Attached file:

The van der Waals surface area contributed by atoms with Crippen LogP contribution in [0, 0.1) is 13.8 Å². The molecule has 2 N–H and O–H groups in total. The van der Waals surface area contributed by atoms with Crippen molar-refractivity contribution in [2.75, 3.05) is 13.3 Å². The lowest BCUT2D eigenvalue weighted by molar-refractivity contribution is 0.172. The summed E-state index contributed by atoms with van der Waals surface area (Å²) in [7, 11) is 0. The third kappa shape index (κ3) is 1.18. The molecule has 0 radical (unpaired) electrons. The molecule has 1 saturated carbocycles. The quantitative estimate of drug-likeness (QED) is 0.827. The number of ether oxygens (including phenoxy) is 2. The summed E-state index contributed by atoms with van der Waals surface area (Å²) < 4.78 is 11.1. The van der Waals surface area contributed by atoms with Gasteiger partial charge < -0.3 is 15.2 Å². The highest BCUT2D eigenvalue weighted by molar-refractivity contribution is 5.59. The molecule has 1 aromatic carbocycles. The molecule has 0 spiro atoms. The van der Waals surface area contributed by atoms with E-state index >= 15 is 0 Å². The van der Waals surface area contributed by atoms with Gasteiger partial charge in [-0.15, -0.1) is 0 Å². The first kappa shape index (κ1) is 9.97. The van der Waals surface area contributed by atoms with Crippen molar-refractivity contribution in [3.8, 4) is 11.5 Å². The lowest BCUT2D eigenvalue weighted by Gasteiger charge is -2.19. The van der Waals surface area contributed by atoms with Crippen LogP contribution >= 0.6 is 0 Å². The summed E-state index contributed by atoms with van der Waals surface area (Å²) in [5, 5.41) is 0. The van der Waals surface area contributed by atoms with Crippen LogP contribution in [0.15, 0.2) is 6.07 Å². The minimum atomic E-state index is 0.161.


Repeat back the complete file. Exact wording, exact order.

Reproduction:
The van der Waals surface area contributed by atoms with Crippen LogP contribution in [0, 0.1) is 13.8 Å². The molecule has 2 N–H and O–H groups in total. The van der Waals surface area contributed by atoms with Crippen molar-refractivity contribution in [2.75, 3.05) is 13.3 Å². The lowest BCUT2D eigenvalue weighted by molar-refractivity contribution is 0.172. The summed E-state index contributed by atoms with van der Waals surface area (Å²) in [7, 11) is 0. The third kappa shape index (κ3) is 1.18. The molecule has 0 radical (unpaired) electrons. The molecule has 1 saturated carbocycles. The quantitative estimate of drug-likeness (QED) is 0.827. The number of ether oxygens (including phenoxy) is 2. The summed E-state index contributed by atoms with van der Waals surface area (Å²) < 4.78 is 11.1. The van der Waals surface area contributed by atoms with Gasteiger partial charge < -0.3 is 15.2 Å². The highest BCUT2D eigenvalue weighted by molar-refractivity contribution is 5.59. The molecule has 1 aromatic carbocycles. The molecule has 0 spiro atoms. The van der Waals surface area contributed by atoms with E-state index >= 15 is 0 Å². The van der Waals surface area contributed by atoms with Gasteiger partial charge in [-0.15, -0.1) is 0 Å². The first kappa shape index (κ1) is 9.97. The van der Waals surface area contributed by atoms with Crippen molar-refractivity contribution in [3.8, 4) is 11.5 Å². The lowest BCUT2D eigenvalue weighted by Gasteiger charge is -2.19. The van der Waals surface area contributed by atoms with Crippen LogP contribution >= 0.6 is 0 Å². The summed E-state index contributed by atoms with van der Waals surface area (Å²) in [5, 5.41) is 0. The van der Waals surface area contributed by atoms with Crippen LogP contribution in [0.15, 0.2) is 6.07 Å². The minimum atomic E-state index is 0.161.